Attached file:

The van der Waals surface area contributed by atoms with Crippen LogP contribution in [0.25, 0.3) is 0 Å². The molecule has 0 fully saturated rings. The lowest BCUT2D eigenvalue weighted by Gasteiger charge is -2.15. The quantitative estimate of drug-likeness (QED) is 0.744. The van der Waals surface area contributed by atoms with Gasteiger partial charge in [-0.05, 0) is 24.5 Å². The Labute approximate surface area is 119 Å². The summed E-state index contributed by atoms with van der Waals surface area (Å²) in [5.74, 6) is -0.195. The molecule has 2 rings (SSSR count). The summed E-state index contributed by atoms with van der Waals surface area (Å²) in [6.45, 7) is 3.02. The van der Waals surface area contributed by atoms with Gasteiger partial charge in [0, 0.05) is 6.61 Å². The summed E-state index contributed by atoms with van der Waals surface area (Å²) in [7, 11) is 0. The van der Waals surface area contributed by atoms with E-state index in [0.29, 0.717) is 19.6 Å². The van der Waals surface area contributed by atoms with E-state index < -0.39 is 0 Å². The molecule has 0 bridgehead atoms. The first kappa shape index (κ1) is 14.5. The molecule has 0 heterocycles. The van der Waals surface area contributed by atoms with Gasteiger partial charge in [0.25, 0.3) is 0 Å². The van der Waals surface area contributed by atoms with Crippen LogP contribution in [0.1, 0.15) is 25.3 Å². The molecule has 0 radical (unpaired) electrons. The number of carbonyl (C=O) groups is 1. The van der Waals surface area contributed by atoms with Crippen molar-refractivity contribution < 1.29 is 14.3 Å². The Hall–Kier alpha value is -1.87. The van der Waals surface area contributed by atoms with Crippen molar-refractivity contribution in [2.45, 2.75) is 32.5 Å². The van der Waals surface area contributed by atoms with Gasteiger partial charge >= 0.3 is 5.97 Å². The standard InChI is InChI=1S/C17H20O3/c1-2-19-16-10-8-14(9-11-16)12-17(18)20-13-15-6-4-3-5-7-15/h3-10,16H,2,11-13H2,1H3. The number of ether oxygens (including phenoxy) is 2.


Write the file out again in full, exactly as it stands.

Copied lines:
The van der Waals surface area contributed by atoms with Crippen LogP contribution in [0.25, 0.3) is 0 Å². The molecule has 0 fully saturated rings. The lowest BCUT2D eigenvalue weighted by Gasteiger charge is -2.15. The quantitative estimate of drug-likeness (QED) is 0.744. The van der Waals surface area contributed by atoms with Gasteiger partial charge in [-0.05, 0) is 24.5 Å². The Labute approximate surface area is 119 Å². The summed E-state index contributed by atoms with van der Waals surface area (Å²) in [5.74, 6) is -0.195. The molecule has 2 rings (SSSR count). The summed E-state index contributed by atoms with van der Waals surface area (Å²) in [6.45, 7) is 3.02. The van der Waals surface area contributed by atoms with Gasteiger partial charge in [0, 0.05) is 6.61 Å². The summed E-state index contributed by atoms with van der Waals surface area (Å²) in [7, 11) is 0. The van der Waals surface area contributed by atoms with E-state index in [0.29, 0.717) is 19.6 Å². The van der Waals surface area contributed by atoms with E-state index < -0.39 is 0 Å². The molecule has 0 bridgehead atoms. The first kappa shape index (κ1) is 14.5. The molecule has 0 heterocycles. The van der Waals surface area contributed by atoms with Gasteiger partial charge in [0.25, 0.3) is 0 Å². The van der Waals surface area contributed by atoms with Crippen LogP contribution in [0.1, 0.15) is 25.3 Å². The molecule has 0 radical (unpaired) electrons. The number of carbonyl (C=O) groups is 1. The van der Waals surface area contributed by atoms with Crippen molar-refractivity contribution < 1.29 is 14.3 Å². The Hall–Kier alpha value is -1.87. The van der Waals surface area contributed by atoms with Crippen molar-refractivity contribution in [2.45, 2.75) is 32.5 Å². The van der Waals surface area contributed by atoms with Gasteiger partial charge >= 0.3 is 5.97 Å². The standard InChI is InChI=1S/C17H20O3/c1-2-19-16-10-8-14(9-11-16)12-17(18)20-13-15-6-4-3-5-7-15/h3-10,16H,2,11-13H2,1H3. The number of ether oxygens (including phenoxy) is 2.